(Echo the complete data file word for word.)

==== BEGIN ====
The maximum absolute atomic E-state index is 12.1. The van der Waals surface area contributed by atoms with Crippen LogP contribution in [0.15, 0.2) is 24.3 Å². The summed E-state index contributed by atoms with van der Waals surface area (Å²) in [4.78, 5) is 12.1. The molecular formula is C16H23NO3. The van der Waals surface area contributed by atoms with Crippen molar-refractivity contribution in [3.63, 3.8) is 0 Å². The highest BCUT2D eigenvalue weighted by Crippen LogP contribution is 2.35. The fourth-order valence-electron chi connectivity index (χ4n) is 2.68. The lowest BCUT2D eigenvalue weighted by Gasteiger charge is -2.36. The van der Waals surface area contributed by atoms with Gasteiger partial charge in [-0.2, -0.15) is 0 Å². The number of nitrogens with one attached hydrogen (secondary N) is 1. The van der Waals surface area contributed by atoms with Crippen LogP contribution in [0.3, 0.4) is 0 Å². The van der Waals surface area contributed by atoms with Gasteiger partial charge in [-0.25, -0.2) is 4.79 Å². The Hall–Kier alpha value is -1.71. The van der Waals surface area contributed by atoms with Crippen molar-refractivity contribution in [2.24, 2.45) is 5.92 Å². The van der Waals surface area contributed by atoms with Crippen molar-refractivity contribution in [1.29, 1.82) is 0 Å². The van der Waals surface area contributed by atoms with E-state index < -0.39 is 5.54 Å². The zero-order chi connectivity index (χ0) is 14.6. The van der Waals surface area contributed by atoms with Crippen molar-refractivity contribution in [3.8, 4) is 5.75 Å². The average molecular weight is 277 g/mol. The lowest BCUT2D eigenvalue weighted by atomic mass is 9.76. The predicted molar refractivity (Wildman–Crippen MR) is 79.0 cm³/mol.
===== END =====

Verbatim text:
The maximum absolute atomic E-state index is 12.1. The van der Waals surface area contributed by atoms with Crippen LogP contribution in [0.15, 0.2) is 24.3 Å². The summed E-state index contributed by atoms with van der Waals surface area (Å²) in [4.78, 5) is 12.1. The molecular formula is C16H23NO3. The van der Waals surface area contributed by atoms with Crippen molar-refractivity contribution in [3.63, 3.8) is 0 Å². The highest BCUT2D eigenvalue weighted by Crippen LogP contribution is 2.35. The fourth-order valence-electron chi connectivity index (χ4n) is 2.68. The lowest BCUT2D eigenvalue weighted by Gasteiger charge is -2.36. The van der Waals surface area contributed by atoms with Gasteiger partial charge in [-0.2, -0.15) is 0 Å². The number of nitrogens with one attached hydrogen (secondary N) is 1. The van der Waals surface area contributed by atoms with Crippen LogP contribution in [0.3, 0.4) is 0 Å². The van der Waals surface area contributed by atoms with Gasteiger partial charge in [-0.25, -0.2) is 4.79 Å². The Hall–Kier alpha value is -1.71. The van der Waals surface area contributed by atoms with Crippen molar-refractivity contribution in [2.24, 2.45) is 5.92 Å². The van der Waals surface area contributed by atoms with Crippen molar-refractivity contribution in [1.29, 1.82) is 0 Å². The van der Waals surface area contributed by atoms with E-state index < -0.39 is 5.54 Å². The zero-order chi connectivity index (χ0) is 14.6. The van der Waals surface area contributed by atoms with Crippen molar-refractivity contribution in [3.8, 4) is 5.75 Å². The average molecular weight is 277 g/mol. The lowest BCUT2D eigenvalue weighted by atomic mass is 9.76. The predicted molar refractivity (Wildman–Crippen MR) is 79.0 cm³/mol.